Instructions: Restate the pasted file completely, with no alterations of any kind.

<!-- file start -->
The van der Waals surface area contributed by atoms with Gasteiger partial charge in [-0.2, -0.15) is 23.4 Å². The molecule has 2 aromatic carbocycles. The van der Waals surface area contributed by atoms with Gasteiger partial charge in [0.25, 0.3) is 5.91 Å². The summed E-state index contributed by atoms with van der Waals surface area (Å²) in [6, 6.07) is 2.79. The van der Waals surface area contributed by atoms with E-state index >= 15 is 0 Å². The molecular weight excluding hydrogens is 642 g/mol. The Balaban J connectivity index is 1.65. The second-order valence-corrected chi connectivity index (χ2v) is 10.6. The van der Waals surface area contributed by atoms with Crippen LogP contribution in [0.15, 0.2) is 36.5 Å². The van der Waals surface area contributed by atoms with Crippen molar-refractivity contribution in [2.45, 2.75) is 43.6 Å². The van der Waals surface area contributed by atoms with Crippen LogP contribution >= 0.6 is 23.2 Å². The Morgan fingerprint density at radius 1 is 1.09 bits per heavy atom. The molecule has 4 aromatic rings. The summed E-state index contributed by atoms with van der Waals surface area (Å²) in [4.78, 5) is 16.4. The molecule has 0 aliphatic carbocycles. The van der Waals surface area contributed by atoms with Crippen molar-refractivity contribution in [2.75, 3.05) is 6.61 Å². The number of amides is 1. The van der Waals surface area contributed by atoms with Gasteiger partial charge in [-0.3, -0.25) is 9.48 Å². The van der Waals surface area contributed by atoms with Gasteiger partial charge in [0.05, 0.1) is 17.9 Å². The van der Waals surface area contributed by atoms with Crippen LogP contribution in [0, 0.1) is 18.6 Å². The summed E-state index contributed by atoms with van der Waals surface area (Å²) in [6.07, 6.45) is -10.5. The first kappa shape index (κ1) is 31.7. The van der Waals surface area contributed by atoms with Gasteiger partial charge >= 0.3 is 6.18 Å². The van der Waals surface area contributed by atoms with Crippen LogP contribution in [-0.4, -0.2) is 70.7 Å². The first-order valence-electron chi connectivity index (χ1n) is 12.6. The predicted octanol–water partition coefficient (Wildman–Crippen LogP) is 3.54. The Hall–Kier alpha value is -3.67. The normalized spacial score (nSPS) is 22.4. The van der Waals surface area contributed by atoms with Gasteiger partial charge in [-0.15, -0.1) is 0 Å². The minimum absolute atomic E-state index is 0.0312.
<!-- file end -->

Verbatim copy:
The van der Waals surface area contributed by atoms with Gasteiger partial charge in [-0.2, -0.15) is 23.4 Å². The molecule has 2 aromatic carbocycles. The van der Waals surface area contributed by atoms with Gasteiger partial charge in [0.25, 0.3) is 5.91 Å². The summed E-state index contributed by atoms with van der Waals surface area (Å²) in [6, 6.07) is 2.79. The van der Waals surface area contributed by atoms with E-state index >= 15 is 0 Å². The molecular weight excluding hydrogens is 642 g/mol. The Balaban J connectivity index is 1.65. The second-order valence-corrected chi connectivity index (χ2v) is 10.6. The van der Waals surface area contributed by atoms with Crippen LogP contribution in [0.15, 0.2) is 36.5 Å². The van der Waals surface area contributed by atoms with Crippen molar-refractivity contribution in [2.45, 2.75) is 43.6 Å². The van der Waals surface area contributed by atoms with Crippen LogP contribution >= 0.6 is 23.2 Å². The Morgan fingerprint density at radius 1 is 1.09 bits per heavy atom. The molecule has 4 aromatic rings. The summed E-state index contributed by atoms with van der Waals surface area (Å²) in [4.78, 5) is 16.4. The molecule has 0 aliphatic carbocycles. The van der Waals surface area contributed by atoms with Crippen molar-refractivity contribution in [2.75, 3.05) is 6.61 Å². The number of amides is 1. The van der Waals surface area contributed by atoms with Gasteiger partial charge in [-0.3, -0.25) is 9.48 Å². The van der Waals surface area contributed by atoms with Gasteiger partial charge in [0.05, 0.1) is 17.9 Å². The van der Waals surface area contributed by atoms with Crippen LogP contribution in [0, 0.1) is 18.6 Å². The summed E-state index contributed by atoms with van der Waals surface area (Å²) in [6.07, 6.45) is -10.5. The first kappa shape index (κ1) is 31.7. The van der Waals surface area contributed by atoms with Gasteiger partial charge >= 0.3 is 6.18 Å². The van der Waals surface area contributed by atoms with Crippen LogP contribution in [-0.4, -0.2) is 70.7 Å². The first-order valence-electron chi connectivity index (χ1n) is 12.6. The predicted octanol–water partition coefficient (Wildman–Crippen LogP) is 3.54. The Hall–Kier alpha value is -3.67. The normalized spacial score (nSPS) is 22.4. The van der Waals surface area contributed by atoms with Gasteiger partial charge in [-0.15, -0.1) is 0 Å². The minimum absolute atomic E-state index is 0.0312.